A few words on my week in Addis Ababa, Ethiopia

On the first day I felt as though I had landed in paradise, and that feeling has not lessened in the few days I’ve been in Addis Ababa! Of course everything is relative, and most of the people I’ve met here have grumbled and complained about life here, but as I’m coming from Liberia, this is relatively close to paradise! It helps immensely that I’m being hosted by my friend in her cosy house with wonderful garden. She’s introduced me to all manner of interesting people and we’ve eaten at several lovely restaurants. Aside from the intimidating government (they just banned Skype) and the lack of big modern shopping centres with well stocked shops, I can’t think of anything to complain about! Addis does not feel like a city of 5-7 million people and the parts I’ve seen of it have been easy to move around. I admit I’m moving in the expat world, but I move in the expat world in Liberia too and I know which of the two I would prefer! This is not Nairobi, or Dakar, or Joburg, but there’s a lot going on because it has the African Union HQ and there’s a big presence of UN and international organisations. There is potential for things to move ahead and in the meantime, its definitely possible to have a comfortable and interesting professional life in Addis. I will continue to explore the options!!

Hopefully these few photos can be uploaded….

I don’t know how many people have heard of InterNations, but I had the chance to go to the 5th InterNations event in Addis and it was so cool! For people who move to a new country to live, InterNations helps to connect people to the expat network so that they can find their way around the new location as well as meet like-minded interesting people. The whole objective is to ‘bring global minds together’! It worked so well in the last event, a dinner at Top View restaurant in Addis (my photos are on the IN Addis website). I’m a member in Liberia’s InterNations network, but I don’t think they’ve ever had an event in Monrovia. I will be curious to see what potential there is to activate such a network in Liberia.

It’s been a fruitful and amazing holiday in Addis. I will come again! When I return tomorrow I will fly with a head full of ideas and plans which should sustain me for the next period in Liberia and also help me to do something to rescue my pathetic career! Cheers for now!

Another birthday, another chance to reset my direction

I’m in a reflective mood brought on by the fact that its my birthday! So allow me to ramble a little as I sit in Addis Ababa looking out over a green flowery garden, listening to the birds twitter. This is paradise for me at the moment, because it is beautiful and because it is not Monrovia. I have to admit that my main objective seems to be to ensure that the 19th June is not spent in Liberia! My first birthday since working in Liberia (2009) I flew back to Australia to escape, in 2010 I went to Senegal, 2011 to Durban RSA, and this year to Ethiopia! That’s a fun way to remember my birthdays! I wonder where I’ll celebrate next year! But, beyond the surface, I really like to get out of Liberia so that I can reset my thinking and direction.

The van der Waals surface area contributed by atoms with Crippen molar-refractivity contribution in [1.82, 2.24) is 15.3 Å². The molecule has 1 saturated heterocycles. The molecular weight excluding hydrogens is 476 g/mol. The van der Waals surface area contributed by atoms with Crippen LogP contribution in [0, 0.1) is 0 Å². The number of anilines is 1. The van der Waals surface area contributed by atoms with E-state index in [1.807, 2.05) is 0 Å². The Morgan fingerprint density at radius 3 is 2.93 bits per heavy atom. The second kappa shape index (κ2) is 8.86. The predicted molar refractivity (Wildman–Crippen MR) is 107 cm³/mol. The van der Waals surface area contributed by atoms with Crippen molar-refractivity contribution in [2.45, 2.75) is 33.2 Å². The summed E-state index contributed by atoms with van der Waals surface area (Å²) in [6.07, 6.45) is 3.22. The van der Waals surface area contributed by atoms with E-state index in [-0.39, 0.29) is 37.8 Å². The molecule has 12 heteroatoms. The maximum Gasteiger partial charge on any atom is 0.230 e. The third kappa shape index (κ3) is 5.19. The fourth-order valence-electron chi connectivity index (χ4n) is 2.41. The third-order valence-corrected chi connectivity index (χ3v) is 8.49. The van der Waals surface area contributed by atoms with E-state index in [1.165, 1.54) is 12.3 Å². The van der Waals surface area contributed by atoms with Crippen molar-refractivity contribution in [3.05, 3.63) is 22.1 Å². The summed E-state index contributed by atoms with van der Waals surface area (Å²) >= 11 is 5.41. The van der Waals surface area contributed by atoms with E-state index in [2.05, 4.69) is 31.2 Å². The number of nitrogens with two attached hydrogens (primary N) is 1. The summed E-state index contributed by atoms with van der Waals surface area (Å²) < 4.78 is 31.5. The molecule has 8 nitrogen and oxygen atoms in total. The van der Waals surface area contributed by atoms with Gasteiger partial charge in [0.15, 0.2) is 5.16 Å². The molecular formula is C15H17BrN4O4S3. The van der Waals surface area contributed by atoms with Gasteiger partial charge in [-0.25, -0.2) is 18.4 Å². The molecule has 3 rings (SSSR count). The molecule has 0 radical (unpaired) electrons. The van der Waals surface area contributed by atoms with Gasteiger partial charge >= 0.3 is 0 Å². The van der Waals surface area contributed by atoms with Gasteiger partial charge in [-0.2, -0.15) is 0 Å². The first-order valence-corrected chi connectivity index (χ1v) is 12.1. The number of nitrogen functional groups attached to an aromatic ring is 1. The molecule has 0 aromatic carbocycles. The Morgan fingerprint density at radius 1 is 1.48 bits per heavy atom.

I think when milestones come along, they should be celebrated – marked in a special way.  The birthday date serves as a marker and a milestone. Another year has passed by and what have I done with it? What do I want to see happen for the coming 12 months? At the moment, a big part of me would love to settle into a comfortable life in Liberia with good friends, a comfy house, and some semblance of normalcy – that is very attractive! It could almost be possible. Another part of me wants to see how far I can stretch the limits of my abilities and how much I can contribute to this planet. Its a dilemma to balance these two conflicting desires because I don’t know how to blend them together. I hope it is possible to push ahead with the career motivations but within a network of loving, supportive friends who encourage and give you the courage to give your best. I doubt that this international life will ever be normal, but I can see from my friend in Addis, that there are ways to create a loving, exciting, and challenging lifestyle within the constraints of the abnormal settings where we are temporarily located. That may not make sense to many readers, but its very real to me! I want to shake up my pathetic career and I want to live a more connected and real life with loving friends. It will be interesting to see how far I’ve moved towards that by June 19th, 2013!

Love ya!

I am alive, but silenced again by technical challenges!

It has been a long, long silence – far longer than intended. This time I will blame WordPress because the changes they seem to have made to their system have overwhelmed the Liberian internet service provider! I have been unable to log into my account and unable to access my dashboard. It maybe that the changes are good for the world of fast ISPs but it is not wise to assume that everyone enjoys such luxury!

During this dark period of silence, I have in fact been very busy! Work was more interesting and varied – I like that! Then I had a 3 night visit to Buchanan which also varied the pace a little. Now I am about to head off on a well-earned holiday – to Addis Ababa, Ethiopia, for the first time. That will make my 14th country on the African continent which is not bad for my time here, especially when you consider that I’ve been to many places more than once.